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Monday, June 17, 2013

Influence from friends to drink more or drink less: A cross-national comparison


Drinking habits are socially patterned and social networks influence individuals’ drinking behaviors. Previous studies have focused primarily upon the influence from family members to drink less. Those studies that have focused upon peer influence have been largely confined to social norms among adolescent and college-age drinkers.

By contrast, based in adult populations, this article examines exhortations from friends not only to reduce alcohol consumption but also to increase it.

Survey data in 15 countries that participate in the Gender, Alcohol and Culture: An International Study project (GENACIS) were used to test whether there were country and gender differences concerning the influence to drink less or to drink more by friends and examine if this was affected by the drinking behavior.

The findings revealed that those influenced to drink less had more heavy episodic drinking (HED) occasions than those who did not report such influence. By contrast, influence to drink more, originating mainly from same-sex friends, may be more the result of social situations that encourage all drinkers, regardless of their frequency of HED occasions.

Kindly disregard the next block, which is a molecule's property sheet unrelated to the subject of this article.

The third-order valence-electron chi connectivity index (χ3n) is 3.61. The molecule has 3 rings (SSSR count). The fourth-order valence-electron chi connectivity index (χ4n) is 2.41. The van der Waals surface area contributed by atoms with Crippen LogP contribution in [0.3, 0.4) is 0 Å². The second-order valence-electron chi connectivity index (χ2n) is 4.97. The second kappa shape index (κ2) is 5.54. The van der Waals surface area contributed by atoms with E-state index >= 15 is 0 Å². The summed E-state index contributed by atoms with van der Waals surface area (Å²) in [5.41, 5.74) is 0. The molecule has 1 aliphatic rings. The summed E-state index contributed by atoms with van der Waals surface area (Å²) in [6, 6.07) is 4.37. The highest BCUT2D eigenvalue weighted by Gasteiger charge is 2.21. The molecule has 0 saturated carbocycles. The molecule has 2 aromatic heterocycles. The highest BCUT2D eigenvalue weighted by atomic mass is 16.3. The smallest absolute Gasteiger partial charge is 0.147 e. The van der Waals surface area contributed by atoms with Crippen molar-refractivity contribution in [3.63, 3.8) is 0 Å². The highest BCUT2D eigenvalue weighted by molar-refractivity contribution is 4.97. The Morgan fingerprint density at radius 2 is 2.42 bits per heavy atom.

At the country level, influence to drink less for both sexes decreased with the proportion of drinkers in a country. Similarly, influence to drink less for both sexes also decreased in countries where gender roles were more egalitarian.

Thus, in countries where alcohol use is more widespread and fewer differences are observed between male and female gender role expectations, fewer people were influenced to drink less.

These findings have implications for social and behavioral strategies designed to reduce alcohol-related harm across a wide range of cultures.

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